• Home
  • Gallagher News and Insights

Discovering the risk of underinsurance: 4 lessons from Aussie farmers

Share this page

You’re probably well prepared for the everyday mishaps that can interrupt work on the farm. A bit of rain, malfunctioning equipment, illness – you’re prepared for it all.

But are you prepared for – and properly insured against – the often unexpected and extensive damages that bushfires can cause? 

Bushfire riskThe recent Sir Ivan Fire, east of Dunedoo, burned through almost 50,000 hectares of land and resulted in the loss of livestock, machinery and property. And while fortunately no lives were lost, the bush fire has seriously impacted local farmers’ ability to operate.

Rural residents are also facing high damage bills as a result of the bushfires. Speaking to ABC Radio Australia, Sam Conway spoke of the damage that another fire at Boggabri caused; he manages Boolah Partnership farmland and estimates his damage bill to be about $500,000. 

Why you need to check your insurance cover

It’s easy to underestimate the value of your home, property contents, as well as the cost of any improvements you’ve made. That’s why you need to check your insurance cover and make sure you have enough to:

  • Fully rebuild your home, accounting for any property improvements like driveways, fences or bridges
  • Replace your furnishings and equipment
  • Manage the impact of business interruption

Changes to national building standards in recent years have been introduced to make homes in bushfire-prone areas more resilient, but these have made the rebuilding costs for at-risk properties substantially higher. As a rural property owner, you need to factor this into your insurance and make sure you have adequate cover in place to protect your home and your business.

Case study: what can happen when your homestead is underinsured

A farmer’s private homestead was tragically destroyed by a fire. The property was insured for $350,000, but the cost to rebuild the home was $450,000. Why? Because of building improvements that needed to be made to meet Bushfire Attack Level (BAL) requirements. This included things like installing fire retardant doors, toughened glass windows and use of non-combustible building materials.

If the farmer had updated their sum insured to ensure the new BAL building requirements were met, they would have been covered for the additional $100,000 of rebuild expenses.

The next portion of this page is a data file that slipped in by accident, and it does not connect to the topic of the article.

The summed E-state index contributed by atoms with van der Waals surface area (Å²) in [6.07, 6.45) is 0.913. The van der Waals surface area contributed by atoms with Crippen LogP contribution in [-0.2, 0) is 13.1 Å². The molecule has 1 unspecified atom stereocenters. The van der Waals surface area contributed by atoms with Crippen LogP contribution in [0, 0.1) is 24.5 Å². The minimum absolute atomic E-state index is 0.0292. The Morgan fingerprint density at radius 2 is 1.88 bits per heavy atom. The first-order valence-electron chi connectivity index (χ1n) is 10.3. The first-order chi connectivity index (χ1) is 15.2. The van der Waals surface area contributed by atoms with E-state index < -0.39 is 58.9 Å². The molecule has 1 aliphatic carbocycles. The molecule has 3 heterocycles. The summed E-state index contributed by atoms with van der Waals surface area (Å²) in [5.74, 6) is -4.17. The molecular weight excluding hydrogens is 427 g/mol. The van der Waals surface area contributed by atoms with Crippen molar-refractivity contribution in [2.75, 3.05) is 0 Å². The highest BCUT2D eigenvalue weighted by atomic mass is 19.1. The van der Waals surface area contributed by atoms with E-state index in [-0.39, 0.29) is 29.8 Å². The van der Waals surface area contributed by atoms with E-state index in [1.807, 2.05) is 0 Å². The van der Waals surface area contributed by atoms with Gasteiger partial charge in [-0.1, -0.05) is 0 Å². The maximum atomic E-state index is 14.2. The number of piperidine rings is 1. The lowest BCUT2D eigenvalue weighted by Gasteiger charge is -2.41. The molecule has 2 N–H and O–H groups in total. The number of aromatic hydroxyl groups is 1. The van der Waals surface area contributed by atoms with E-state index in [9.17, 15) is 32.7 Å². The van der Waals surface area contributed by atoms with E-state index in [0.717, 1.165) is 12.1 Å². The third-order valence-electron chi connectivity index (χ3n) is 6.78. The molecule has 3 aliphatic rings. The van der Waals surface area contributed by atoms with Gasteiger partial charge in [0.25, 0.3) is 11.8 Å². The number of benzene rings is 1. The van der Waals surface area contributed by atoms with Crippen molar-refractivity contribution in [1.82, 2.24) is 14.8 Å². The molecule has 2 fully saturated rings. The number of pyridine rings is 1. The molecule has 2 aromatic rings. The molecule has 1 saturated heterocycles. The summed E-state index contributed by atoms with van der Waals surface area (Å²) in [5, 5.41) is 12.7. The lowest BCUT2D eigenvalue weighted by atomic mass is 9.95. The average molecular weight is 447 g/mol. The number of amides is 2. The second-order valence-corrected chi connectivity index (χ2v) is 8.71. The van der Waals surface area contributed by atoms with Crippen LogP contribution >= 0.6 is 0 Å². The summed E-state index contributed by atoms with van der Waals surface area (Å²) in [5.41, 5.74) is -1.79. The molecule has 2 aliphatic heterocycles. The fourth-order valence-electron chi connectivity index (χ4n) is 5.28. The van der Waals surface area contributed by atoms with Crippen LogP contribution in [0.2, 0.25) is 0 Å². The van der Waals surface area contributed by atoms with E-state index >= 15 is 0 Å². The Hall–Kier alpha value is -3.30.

Get cover for all your assets – not just your buildings

A bushfire destroyed nearly two kilometres of fencing on a farm, without affecting any buildings or outbuildings. The farmer had insured the fencing for $10,000, but the cost of fully replacing the fencing – which included new timber posts, star pickets, box ends and writing – amounted to $32,000.

If the farmer had reviewed his sum insured for fencing, fully taking into account the costs to re-fence the entire property, he would have been covered for the additional $22,000 cost.

Farm continuation expenses and material damage cover: a necessity for working farms

A bushfire damaged a farmer’s $300,000 header machine during a critical harvest period. The cost of hiring a machine or contractor to harvest the crop was around $65,000.

If the farmer had taken out cover for their farm continuation expense and was insured for material damage under their policy, the costs associated with hiring the header machine or contractor would have been covered. But unfortunately, the farmer was left to cover the out-of-pocket expense alone.

In a similar case, a farmer’s shearing sheds were damaged following a bushfire, leaving the farm unable to shear its sheep. The farm owner needed to have the sheep shorn before shed repairs could be made, but his only option was to transport the sheep to a nearby farm and hire shearing sheds at a cost of approximately $17,000.

If the farmer had taken out cover for farm continuation expenses, the costs to transport the sheep and use an alternative property’s shearing sheds would have been covered.

Don’t put your business and your home at risk

Lots of things can go wrong on a farm, some with more serious impacts than others. But the threat of bushfire is very real, and you need to be sure that you can financially survive loss of property and business interruption in the event of a fire.

To be on the safe side you should review your current cover and talk to your local insurance broker about your insurance needs. The cost of underinsurance is far greater than you think, and your business is worth protecting.

To find out more about farm insurance click here

Join the conversation